8th Battalion, Royal Inniskilling Fusiliers
F.P.M. LEONARD LIEUT. ROYAL INNISKILLING FUSILIERS BORN 30TH JUNE 1889 - DIED 29TH APRIL 1918
Leonard was born on the 30th January 1888, one of three brothers and six sisters to parents Francis and Jessie Mapletoft of 7 Carleton Terrace Belfast. Francis was educated at Ellesmere College in Shropshire, entering Campbell College in 1901.
Francis was husband to Jessie Leonard. He was a civil engineer in the foundry of Messrs Combe Barbour, Belfast and had passed the London Matriculation Examination, qualifying him as a mechanical engineer.
He is known to have enlisted in the Royal Fusiliers in September 1914 and commissioned in the same month. He was killed in action due to a 'severe gas attack'. Francis is commemorated on the Loos Memorial, Pas de Calais France.
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Francis Patrick Mapletoft Leonard was one of three sons and six daughters of Francis and Jessie Leonard of Belfast. His father was the Principal Clerk for H. M. Customs but he died in 1902. Francis Junior was born on 30th June 1889 and the 1901 Irish Census records that by the age of 11 he was well educated being able to ‘read & write’ - he attended the Royal Belfast Academic Institution (The ‘Inst’).
His education continued at Ellesmere College when he arrived to take up residence in the ‘Harold’ dormitory in January 1904. He was only to spend some ten months in Shropshire before returning back home.
There are very few references to him in the college records but it is known that he was in Form Upper IV and that he sat his Preliminary Oxford Local Examinations. Unfortunately, one record in existence is the shooting results in the Officer Training Corps in November 1904. He scored a total of 68 – sadly this fell into the category of ‘very bad. ’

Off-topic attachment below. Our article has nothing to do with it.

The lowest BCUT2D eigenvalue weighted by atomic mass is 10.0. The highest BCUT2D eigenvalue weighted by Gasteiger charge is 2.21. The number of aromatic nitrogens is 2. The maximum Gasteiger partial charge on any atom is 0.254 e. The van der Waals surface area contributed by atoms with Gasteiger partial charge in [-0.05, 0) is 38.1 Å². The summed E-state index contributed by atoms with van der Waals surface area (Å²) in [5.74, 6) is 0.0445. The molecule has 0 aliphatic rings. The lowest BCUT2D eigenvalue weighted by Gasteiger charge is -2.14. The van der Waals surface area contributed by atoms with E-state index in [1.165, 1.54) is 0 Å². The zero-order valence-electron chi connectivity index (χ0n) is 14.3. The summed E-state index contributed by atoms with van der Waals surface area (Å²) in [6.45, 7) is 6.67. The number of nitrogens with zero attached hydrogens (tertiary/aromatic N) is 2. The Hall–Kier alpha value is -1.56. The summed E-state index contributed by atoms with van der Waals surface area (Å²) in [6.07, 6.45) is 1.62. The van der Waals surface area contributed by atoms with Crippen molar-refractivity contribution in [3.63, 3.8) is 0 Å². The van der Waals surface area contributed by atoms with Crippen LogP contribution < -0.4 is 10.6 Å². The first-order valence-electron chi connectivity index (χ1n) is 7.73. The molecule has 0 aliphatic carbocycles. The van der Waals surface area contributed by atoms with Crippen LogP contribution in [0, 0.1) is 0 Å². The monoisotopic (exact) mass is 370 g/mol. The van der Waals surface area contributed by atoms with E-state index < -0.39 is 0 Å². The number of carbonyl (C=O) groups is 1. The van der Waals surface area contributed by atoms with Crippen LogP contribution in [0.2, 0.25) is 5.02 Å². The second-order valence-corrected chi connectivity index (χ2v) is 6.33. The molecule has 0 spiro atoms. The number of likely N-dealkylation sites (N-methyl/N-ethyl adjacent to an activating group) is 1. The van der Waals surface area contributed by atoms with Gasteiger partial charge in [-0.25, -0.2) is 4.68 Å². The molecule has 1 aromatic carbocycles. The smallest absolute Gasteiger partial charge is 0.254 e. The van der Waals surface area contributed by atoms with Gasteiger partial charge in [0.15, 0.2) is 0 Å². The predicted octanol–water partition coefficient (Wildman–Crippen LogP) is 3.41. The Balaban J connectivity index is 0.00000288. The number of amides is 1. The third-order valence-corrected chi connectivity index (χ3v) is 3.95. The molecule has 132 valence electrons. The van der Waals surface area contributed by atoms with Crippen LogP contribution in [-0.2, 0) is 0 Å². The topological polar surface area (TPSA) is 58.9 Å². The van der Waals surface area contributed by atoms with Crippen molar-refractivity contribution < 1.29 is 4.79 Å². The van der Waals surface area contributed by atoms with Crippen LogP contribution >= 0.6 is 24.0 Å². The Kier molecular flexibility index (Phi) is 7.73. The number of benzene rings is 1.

On his return to Belfast, Francis enrolled at Campbell College and was apprenticed as a civil engineer at the Fairbairn Lawson Combe & Barbour’s Foundry in Belfast which specialised in the manufacture of textile industry equipment. In June 1910, he entered Queen’s University.
He enlisted in the University and Public Schools Battalion, the Royal Fusiliers. He was commissioned as a 2nd Lieutenant on 19th September 1914 and promoted Lieutenant on 30th April 1915. He served in France from February 1916 and died of gas poisoning near Hulluch in the early hours of 29th April 1916, when his battalion, the 8th (Service) Battalion, the Royal Inniskilling Fusiliers, which was holding part of the front line, was subjected to a severe gas attack. The enemy released gas from two pipes laid out halfway across No- Man’s Land. The battalion war diary records the attack: “the first of a greenish colour, the second of a yellowish creamy colour. The Germans made no attempt to attack on our front”.
His Company Commander wrote:” His manner of death was cheerful, and I can say truly heroic” and his Colonel added: “I was very fond of him. We all were….he was truly a good officer in every sense of the word. I could see the steadying, restraining, illuminating evidences of his faith acting within him, and indeed, shining in his face.”
Francis was just twenty-six years old when he died. He was awarded the Victory Medal and the British War Medal.
He was originally buried south of Lone Tree, Loos but his body was lost in the turmoil of the conflict. His life is commemorated on the Loos Memorial, Pas de Calais, France (Panel 60) and on memorials at Queens University, Campbell College, Belfast and at Ellesmere College.
Acknowledgements: Our thanks to John Harvey for drafting this additional information and the Ellesmerian Club for supporting the research into Francis Leonard.